“I try to get across to them their life is not defined by rugby – sometimes Pacific players think a rugby career is as good as it gets, and my role is to help change this mindset and give them some options.”

Finding the right career following rugby is a trial and error process and it is something Junior has also experienced first-hand.

While playing for Exeter, he tagged along with his mates who were employed part-time, so he could do work experience.

“I couldn’t just sit around and do nothing in my spare time,” he explains.

At one stage, Junior was considering taking up a teaching role in England, but fate intervened.

“At that stage, I was also coaching rugby at a private school and saw a need to work with at-risk students – kids with no father figure, those who had learning difficulties, or ones where the system had failed them.

“I set up a mentoring programme, using rugby as the driver to help these kids become more confident, and back on track.”

It took Junior a good 10-12 years to figure out, but he knows now working with youth is something he is passionate about – it is a strength Pacific people boast, he adds.

Never one to miss an opportunity on offer, Junior snapped up the chance to work for PRP when it was recruiting two years ago, and to utilise the many skills he had gathered over the years.

“The first year was really about building trust and gaining a better understanding about how professional players’ minds work,” Junior says.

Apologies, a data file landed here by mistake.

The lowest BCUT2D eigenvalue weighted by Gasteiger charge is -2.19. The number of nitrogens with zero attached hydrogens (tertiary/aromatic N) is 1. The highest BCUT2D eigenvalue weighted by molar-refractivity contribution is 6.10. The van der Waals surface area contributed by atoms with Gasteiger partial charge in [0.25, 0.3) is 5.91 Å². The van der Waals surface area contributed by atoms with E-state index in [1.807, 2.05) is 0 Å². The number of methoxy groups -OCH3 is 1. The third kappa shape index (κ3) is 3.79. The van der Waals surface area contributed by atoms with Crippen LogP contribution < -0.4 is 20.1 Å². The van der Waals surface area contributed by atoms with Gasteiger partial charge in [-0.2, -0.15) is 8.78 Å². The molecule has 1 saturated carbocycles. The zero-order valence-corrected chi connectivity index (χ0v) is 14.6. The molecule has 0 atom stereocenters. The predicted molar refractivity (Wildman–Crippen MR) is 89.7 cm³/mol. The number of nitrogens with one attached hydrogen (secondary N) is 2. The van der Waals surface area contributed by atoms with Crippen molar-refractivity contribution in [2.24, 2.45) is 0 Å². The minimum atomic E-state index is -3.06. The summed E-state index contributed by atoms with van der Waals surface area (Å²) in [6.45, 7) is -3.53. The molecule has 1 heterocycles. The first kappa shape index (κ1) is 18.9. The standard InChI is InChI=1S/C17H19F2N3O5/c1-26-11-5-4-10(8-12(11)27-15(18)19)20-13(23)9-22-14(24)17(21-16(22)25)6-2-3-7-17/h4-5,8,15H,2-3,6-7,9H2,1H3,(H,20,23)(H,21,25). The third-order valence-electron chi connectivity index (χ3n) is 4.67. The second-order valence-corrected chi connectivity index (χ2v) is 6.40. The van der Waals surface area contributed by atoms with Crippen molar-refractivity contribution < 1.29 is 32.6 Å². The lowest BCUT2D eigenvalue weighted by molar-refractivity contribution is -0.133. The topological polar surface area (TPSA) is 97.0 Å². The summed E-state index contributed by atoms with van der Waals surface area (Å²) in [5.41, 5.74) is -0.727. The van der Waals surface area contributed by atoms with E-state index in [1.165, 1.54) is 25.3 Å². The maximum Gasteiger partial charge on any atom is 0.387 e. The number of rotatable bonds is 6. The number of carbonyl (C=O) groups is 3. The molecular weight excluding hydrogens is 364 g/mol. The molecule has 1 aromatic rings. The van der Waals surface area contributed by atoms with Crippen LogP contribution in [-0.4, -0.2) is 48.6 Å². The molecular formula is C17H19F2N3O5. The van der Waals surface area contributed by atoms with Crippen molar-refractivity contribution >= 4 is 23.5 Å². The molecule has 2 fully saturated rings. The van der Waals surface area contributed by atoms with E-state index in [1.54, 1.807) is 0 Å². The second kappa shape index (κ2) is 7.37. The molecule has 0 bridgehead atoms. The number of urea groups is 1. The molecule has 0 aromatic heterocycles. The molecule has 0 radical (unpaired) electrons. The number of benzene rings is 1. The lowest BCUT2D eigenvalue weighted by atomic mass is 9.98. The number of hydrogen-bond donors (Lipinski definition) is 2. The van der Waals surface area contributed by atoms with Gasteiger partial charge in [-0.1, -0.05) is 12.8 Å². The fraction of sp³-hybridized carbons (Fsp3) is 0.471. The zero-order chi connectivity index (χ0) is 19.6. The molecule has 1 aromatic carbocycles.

“It feels like over the last six months, I have started to make progress, learning new skills every day.”

The Covid-19 pandemic has put a spanner in the works for rugby, with games cancelled and players out of work.

It has accelerated the thinking about life after rugby, and Junior has been busy helping players step out of their comfort zone, who are looking to start side projects such as e-commerce, to earn passive income.

“It is my role to remind these guys you never know what the future holds, that rugby is a fickle game and they need to take control of their lives.”

Going forward, Junior has some big aspirations for PRP and players he works with – he is only just scratching the surface now, he says.

“I think we will start to get some really positive outcomes in the next six months, in terms of player engagement, plans for life after rugby, and managing pay cuts due to Covid-19.”

While clubs mostly look after their top tier players, Junior strives to ensure the lower tier players are protected and not exploited.

Another plan of attack he is brainstorming currently to support players, is to work with players’ partners and help them upskill and become work ready.

It is an exciting and challenging role, where no day is ever the same.

“I really enjoy the challenge of it all.

“I’d really love for more players in the UK to reach out and touch base with me in case I can support them in some way.”

Email Junior Fatialofa for more information.

By | 2020-08-26T13:02:25+13:00 August 21st, 2020|